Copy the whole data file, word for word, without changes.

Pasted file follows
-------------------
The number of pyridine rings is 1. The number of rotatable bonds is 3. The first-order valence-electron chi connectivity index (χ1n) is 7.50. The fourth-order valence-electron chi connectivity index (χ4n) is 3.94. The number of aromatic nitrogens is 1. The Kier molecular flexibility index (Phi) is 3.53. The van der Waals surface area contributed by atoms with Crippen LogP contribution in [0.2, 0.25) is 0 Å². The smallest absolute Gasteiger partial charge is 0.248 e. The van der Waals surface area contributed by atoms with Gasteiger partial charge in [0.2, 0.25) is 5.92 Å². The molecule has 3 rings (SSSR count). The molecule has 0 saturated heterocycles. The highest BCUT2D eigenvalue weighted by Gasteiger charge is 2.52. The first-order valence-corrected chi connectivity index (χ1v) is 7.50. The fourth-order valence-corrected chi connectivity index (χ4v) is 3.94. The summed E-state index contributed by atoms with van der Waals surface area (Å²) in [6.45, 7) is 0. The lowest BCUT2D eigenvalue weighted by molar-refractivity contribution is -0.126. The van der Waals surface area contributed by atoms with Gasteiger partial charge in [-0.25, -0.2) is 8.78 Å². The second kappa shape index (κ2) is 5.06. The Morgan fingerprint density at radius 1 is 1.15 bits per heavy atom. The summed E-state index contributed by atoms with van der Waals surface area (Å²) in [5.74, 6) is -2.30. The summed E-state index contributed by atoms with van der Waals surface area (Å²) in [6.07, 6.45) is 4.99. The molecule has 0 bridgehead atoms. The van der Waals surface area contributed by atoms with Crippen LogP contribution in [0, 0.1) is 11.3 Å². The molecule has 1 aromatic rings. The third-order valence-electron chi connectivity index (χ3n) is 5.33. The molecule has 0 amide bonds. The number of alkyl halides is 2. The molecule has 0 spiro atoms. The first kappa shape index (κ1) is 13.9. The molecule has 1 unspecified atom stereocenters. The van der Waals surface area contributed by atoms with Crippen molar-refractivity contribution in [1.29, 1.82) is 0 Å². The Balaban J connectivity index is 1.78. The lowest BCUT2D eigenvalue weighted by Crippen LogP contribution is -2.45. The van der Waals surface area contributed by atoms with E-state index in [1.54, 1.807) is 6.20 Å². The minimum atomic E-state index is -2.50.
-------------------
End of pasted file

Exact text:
The number of pyridine rings is 1. The number of rotatable bonds is 3. The first-order valence-electron chi connectivity index (χ1n) is 7.50. The fourth-order valence-electron chi connectivity index (χ4n) is 3.94. The number of aromatic nitrogens is 1. The Kier molecular flexibility index (Phi) is 3.53. The van der Waals surface area contributed by atoms with Crippen LogP contribution in [0.2, 0.25) is 0 Å². The smallest absolute Gasteiger partial charge is 0.248 e. The van der Waals surface area contributed by atoms with Gasteiger partial charge in [0.2, 0.25) is 5.92 Å². The molecule has 3 rings (SSSR count). The molecule has 0 saturated heterocycles. The highest BCUT2D eigenvalue weighted by Gasteiger charge is 2.52. The first-order valence-corrected chi connectivity index (χ1v) is 7.50. The fourth-order valence-corrected chi connectivity index (χ4v) is 3.94. The summed E-state index contributed by atoms with van der Waals surface area (Å²) in [6.45, 7) is 0. The lowest BCUT2D eigenvalue weighted by molar-refractivity contribution is -0.126. The van der Waals surface area contributed by atoms with Gasteiger partial charge in [-0.25, -0.2) is 8.78 Å². The second kappa shape index (κ2) is 5.06. The Morgan fingerprint density at radius 1 is 1.15 bits per heavy atom. The summed E-state index contributed by atoms with van der Waals surface area (Å²) in [5.74, 6) is -2.30. The summed E-state index contributed by atoms with van der Waals surface area (Å²) in [6.07, 6.45) is 4.99. The molecule has 0 bridgehead atoms. The van der Waals surface area contributed by atoms with Crippen LogP contribution in [0, 0.1) is 11.3 Å². The molecule has 1 aromatic rings. The third-order valence-electron chi connectivity index (χ3n) is 5.33. The molecule has 0 amide bonds. The number of alkyl halides is 2. The molecule has 0 spiro atoms. The first kappa shape index (κ1) is 13.9. The molecule has 1 unspecified atom stereocenters. The van der Waals surface area contributed by atoms with Crippen molar-refractivity contribution in [1.29, 1.82) is 0 Å². The Balaban J connectivity index is 1.78. The lowest BCUT2D eigenvalue weighted by Crippen LogP contribution is -2.45. The van der Waals surface area contributed by atoms with E-state index in [1.54, 1.807) is 6.20 Å². The minimum atomic E-state index is -2.50.